Independent Financial Adviser and Director of Practice Financial Management Ltd (PFM) Jon Drysdale considers Bears, Bulls and how Investment History has a habit of repeating itself.
The economic turmoil of 2008 was unprecedented- or so you might think. Readers might be interested to know that a rapid plunge in the value of global stocks or a ‘Bear Market’ has been a regular feature of Stockmarket history since the 19th Century. In recent times, even the most apathetic investor can remember the start of the last Bear Market in 2000, with a resounding pop to the Dot Com bubble. That downturn in global share values lasted until 2003, with the market reaching a floor to the backdrop of US bombers invading Iraq in March 2003.
Stock markets dislike uncertainty, whatever the cause. Blame for the present bear market is often laid at the door of ‘sub-prime’ lending to overstretched homeowners in the US. This may be true but what really drove the market downwards was uncertainty and a lack of trust in our once most trusted institutions and companies. In the UK few would have predicted that a bank such as HBOS would need to seek assistance from their arch rival Lloyds TSB or that UK Plc would become a major shareholder in Natwest RBS. Stateside, the miserable plight of the once mighty Automobile industry equally demonstrates the point.
When the fog clears and economic confidence returns a ‘Bull’ market generally ensues. This rapid rise in the value of share markets has been experienced on several occasions in the last 50 years not least in the mid 1970’s, after economic recession in the early 1990’s and in 2003. It is notable that the highest volumes of shares traded tend to be when shares reach their peak value. This is an understandable feature of human psychology and reflects our often herd mentality when it comes to financial decisions. Although a ‘buy low and sell high’ strategy makes sense, in practice this is very difficult to achieve and investors are naturally nervous of investing against the tide of common opinion. Perhaps we should look to successful investors for a lead on this. The legendary American Investor Warren Buffet wrote in October 2008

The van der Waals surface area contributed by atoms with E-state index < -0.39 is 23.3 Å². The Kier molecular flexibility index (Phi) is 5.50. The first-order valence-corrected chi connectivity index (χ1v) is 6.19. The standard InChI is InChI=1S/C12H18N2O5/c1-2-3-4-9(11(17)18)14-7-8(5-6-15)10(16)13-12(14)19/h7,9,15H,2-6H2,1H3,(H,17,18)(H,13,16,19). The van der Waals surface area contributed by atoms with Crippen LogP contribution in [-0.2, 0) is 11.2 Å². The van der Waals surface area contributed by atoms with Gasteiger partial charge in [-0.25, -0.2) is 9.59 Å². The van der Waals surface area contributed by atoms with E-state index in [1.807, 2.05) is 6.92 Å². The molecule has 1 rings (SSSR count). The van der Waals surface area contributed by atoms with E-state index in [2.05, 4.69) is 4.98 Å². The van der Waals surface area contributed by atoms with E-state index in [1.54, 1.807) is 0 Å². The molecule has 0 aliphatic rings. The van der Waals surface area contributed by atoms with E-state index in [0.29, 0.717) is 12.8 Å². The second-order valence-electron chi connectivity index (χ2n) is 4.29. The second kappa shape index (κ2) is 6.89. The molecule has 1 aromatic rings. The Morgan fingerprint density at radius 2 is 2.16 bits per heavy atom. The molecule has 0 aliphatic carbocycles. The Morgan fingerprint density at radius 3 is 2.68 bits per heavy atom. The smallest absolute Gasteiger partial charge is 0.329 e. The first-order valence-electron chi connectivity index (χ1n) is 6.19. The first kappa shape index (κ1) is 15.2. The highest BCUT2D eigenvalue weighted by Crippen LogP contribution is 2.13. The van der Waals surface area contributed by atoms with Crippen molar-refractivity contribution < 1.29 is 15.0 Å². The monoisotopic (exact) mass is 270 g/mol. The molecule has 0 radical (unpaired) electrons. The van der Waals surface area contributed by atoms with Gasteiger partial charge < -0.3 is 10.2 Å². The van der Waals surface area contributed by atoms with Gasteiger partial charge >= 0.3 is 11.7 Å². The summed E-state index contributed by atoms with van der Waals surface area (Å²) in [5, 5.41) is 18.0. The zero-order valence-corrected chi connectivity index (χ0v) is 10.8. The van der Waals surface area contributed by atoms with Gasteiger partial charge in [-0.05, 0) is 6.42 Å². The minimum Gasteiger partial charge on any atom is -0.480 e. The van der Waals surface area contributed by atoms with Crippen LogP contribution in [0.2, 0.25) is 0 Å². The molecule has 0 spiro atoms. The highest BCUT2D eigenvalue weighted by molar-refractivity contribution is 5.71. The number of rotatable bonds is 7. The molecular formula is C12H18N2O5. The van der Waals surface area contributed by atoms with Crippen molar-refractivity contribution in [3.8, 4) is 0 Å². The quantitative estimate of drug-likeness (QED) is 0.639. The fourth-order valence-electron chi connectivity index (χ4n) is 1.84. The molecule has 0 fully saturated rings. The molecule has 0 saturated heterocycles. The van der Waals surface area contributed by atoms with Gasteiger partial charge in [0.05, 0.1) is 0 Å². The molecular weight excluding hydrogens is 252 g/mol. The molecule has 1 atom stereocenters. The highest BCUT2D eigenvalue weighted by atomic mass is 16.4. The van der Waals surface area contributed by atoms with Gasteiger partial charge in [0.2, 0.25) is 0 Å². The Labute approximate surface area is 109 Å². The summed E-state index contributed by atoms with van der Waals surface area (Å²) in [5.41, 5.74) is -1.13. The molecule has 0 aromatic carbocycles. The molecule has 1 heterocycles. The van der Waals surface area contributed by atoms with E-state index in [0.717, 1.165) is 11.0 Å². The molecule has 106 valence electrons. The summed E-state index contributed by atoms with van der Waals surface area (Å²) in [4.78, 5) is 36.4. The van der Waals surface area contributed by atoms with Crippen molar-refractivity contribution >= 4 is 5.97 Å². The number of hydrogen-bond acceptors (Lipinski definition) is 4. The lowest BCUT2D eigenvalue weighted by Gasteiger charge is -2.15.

“A simple rule dictates my buying: Be fearful when others are greedy, and be greedy when others are fearful.”
Warren Buffet admits that the timing of the recovery can’t be predicted and most experts believe stock markets will continue to be volatile in 2009. However Buffet also makes the point that in the 20th Century stock-markets often recovered in advance of the general economic recovery. In other words, the opportunity to buy shares at an attractive price may well have passed if you wait for full economic recovery. A recent study by Thames River looks at ‘Bear’ Markets since 1987#. Their findings reveal that the average duration is 339 days and the average fall in the FTSE 100 is 30.9%; at the beginning of November we were 533 days into the current Bear Market and at its low for the year, the FTSE 100 had fallen by 45.5%. In a historical context then, it would appear that we may be through the worst in terms of duration and magnitude.
For Dentists with a long-term investment horizon (by this we mean 10 years or more) 2009 could represent a window of investment opportunity that may not be available again for many years. With the UK Treasury redoubling efforts to rescue our economy and the potentially positive ‘Obama effect’ in the US, the fog may indeed be clearing.
PFM recommend that you seek advice from a qualified independent financial adviser before making investment decisions. This article is intended as commentary only and in not intended as an investment recommendation.
# Black Monday (1987), First Gulf War (1990), LTCM/Russian Default (1998), September 11th (2001) and the Tech Wreck (2000-3